Posted in Uncategorized with tags , , , , , , , , , on August 30, 2017 by tivaniam

For many years my idea of ‘following my bliss’ was very singular – becoming a writer. I spent two decades immersed in fear and wondering if I will be accepted because in my mind, there were countless writers who came before me, doing the same thing. I eventually got tired of my own shit and persistent internal longings and chose to live in my truth, because the idea to be a writer had nothing to do with recognition and everything to do with the sound of my own heart. So I did an excavation of my soul and actualised that longing, removed from ego.  And so I thought I had arrived. I followed my bliss and I am living it daily.

Then, over the last six months, I had a revelation that the concept of bliss is incredibly multifaceted and not exclusive to what I do, but rather about how I want to spend the rest of my days. And this is the biggest thing because it means that my authenticity has to be absolute and consistent.  For the last few years I felt like I could pride myself on my authenticity until recent events showed me how inconsistent I’ve been. Lessons are still repeating itself because of a deep-rooted belief that I’ve held on to and evidently NOT released  – the need for approval and acceptance, the desire to be LIKED because I’M A NICE PERSON.  Meaning, I am sort of ashamed of some truths because of how I may be received. Therefore, I am not completely and fully authentic. Well, fuck.

So, this is the thing. Until we learn, the lessons never end. And, they get harder. And when you learn the lessons, even more gets revealed – sort of like peeling an onion. Layers and layers of stuff get revealed that we are forced to look at – if we want to – or ignore and cause suffering to ourselves.

This was the biggest lesson for me in recent weeks. Letting go of the need to be chosen, the need to be accepted and liked, the need to be revered and validated – all of that stuff is the opposite of following my bliss. Following my bliss means being true to me. Only me. My own heart, my own dreams, my own passions, desires and happiness. It sounds selfish but it’s actually the biggest act of love. Love emanates from self-love first.

I wrote this piece because I felt like we all need to be freer. We could all use the release of this heavy pressure we place on ourselves where we hook our worth from our performances in this world. We need to learn how to re-centre our lives on grace for ourselves first without the desire to prove anything to anyone. I am learning with each new day what it means to be truly present. And that for me starts with being absolutely true to myself, without the fear of how that is perceived to others or whether I am liked. Now, following my bliss means doing whatever it takes to be well and truly happy. Imagine if all of us chose to live that way? A humanity that loves freely and fully and lives their lives to the beat of their own drum, the sound of their own heart…That for me is the divine spark we all need to intertwine our hearts – making us all that much more grateful and gracious. That is how we shift collective consciousness. THAT is the bliss we need more of. And yes, it starts with me.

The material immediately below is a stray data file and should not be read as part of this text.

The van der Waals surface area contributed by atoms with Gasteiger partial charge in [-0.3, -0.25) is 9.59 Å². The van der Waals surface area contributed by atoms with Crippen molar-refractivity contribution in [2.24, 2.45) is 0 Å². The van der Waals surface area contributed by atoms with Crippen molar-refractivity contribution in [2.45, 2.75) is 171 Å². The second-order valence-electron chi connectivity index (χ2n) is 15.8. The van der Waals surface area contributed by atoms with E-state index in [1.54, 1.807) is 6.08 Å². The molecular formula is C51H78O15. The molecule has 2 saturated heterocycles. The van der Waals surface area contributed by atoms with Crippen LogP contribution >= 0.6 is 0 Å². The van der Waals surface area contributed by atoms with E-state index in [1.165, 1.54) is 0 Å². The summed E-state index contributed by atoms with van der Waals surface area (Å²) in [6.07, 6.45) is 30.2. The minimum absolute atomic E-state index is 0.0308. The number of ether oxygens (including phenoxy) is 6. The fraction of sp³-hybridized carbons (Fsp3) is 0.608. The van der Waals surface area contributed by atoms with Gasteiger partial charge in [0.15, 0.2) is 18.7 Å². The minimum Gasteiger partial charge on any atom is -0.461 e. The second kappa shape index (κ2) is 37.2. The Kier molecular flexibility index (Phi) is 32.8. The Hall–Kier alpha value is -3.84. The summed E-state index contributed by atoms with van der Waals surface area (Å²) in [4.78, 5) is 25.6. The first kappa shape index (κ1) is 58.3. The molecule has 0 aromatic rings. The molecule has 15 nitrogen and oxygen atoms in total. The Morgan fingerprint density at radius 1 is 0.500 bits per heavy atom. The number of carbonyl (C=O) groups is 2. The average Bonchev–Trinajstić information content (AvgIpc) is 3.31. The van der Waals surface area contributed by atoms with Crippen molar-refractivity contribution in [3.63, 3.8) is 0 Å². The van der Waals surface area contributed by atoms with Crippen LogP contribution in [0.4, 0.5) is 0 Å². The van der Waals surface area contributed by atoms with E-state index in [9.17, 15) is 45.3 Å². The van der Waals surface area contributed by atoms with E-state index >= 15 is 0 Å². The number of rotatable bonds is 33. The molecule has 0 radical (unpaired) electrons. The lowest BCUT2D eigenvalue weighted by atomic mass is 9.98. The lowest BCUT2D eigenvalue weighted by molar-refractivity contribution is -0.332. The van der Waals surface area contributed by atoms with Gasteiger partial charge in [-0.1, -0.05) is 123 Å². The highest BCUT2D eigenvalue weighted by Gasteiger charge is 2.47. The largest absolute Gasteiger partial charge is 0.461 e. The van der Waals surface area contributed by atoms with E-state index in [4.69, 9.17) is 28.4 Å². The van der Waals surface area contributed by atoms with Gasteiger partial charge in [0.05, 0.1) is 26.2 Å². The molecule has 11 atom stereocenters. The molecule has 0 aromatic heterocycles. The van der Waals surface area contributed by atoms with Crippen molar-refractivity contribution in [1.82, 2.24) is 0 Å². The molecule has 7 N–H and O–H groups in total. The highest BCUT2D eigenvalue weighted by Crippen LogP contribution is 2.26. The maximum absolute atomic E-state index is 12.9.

Ditching Shame and Guilt

Posted in Uncategorized on August 8, 2017 by tivaniam

Shame and Guilt: two bastard passengers who rode shotgun with me through the journey of my life. For over two decades they followed me everywhere, making my trips arduous and preventing me from sightseeing.

Then, 3.5 years ago, I tossed them out the car. Mid-drive, I opened my window, wind flying through my hair, and told them to fuck off. I was taking this trip alone. And so I did.

For a while it was great. I enjoyed the ride. I felt free and alive. And then recently, someone invited Shame into my life again. And I accepted the invitation, believing wholeheartedly that I missed the company.  Guilt followed soon after, without the invitation, knowing his presence was always welcomed.  I lost myself briefly, carrying the weight of two unwelcomed passengers until I had to learn the lesson again, this time in a more painful way. The all-familiar conversations happened in my head, as it used to, years before:

“Who do you think you are?”

 “You’ve been divorced twice, you’re not worthy”

“Look at you, failing again. Stupid”

“You’re a joke, a fake, a mistake”

This kind of behaviour can quickly become so entrenched, that who I really am, gets blurred even to me. But because I am a truth-teller inherently, I know when I’m not aligned to my purpose. Even if I lie to myself, my body tells me loud and clear when I am off-centre: insomnia, stomach issues, migraines, crying all the time, chest pain – all happening at once. I know that the minute I listen to the murmurings of other people, who don’t have my best interest at heart and who simply have an agenda, I end up getting physically sick, anxious and depressed. And that for me is too high a price to pay. I spent so many years being ashamed of myself for so many different things, it kept me from being the full expression of who I am. I was content to play it safe and remain small because the alternative was way too scary. Life had other plans for me though, and if I was going to use my lessons in service of others, I knew I had to start living in my own truth. I haven’t worked this hard for this long to go back to being asleep.  So I call myself out on my own shit, ditch the noise and reconnect to my truth. And then, obviously, share the lesson.

So here it is.

There is an epidemic in our culture. People are living in sacrifice because they choose the safety and seduction of living a lie and owning shame and guilt offered to them by others.  The ‘others’ I speak of – however well-intentioned – are people that serve to stifle you from your own growth because they’re too afraid to live their truth. Old constructs of thinking, handed down from generation to generation is another reason why people remain stuck. Removing shame and guilt is incredibly difficult. It means being vulnerable because telling the truth leaves you exposed and open to judgment and criticism. It can sometimes mean the end of relationships, severing family ties or friendships and going against the norm. For so many, this is an enormous thing to bear and therefore honesty and authenticity is unattainable.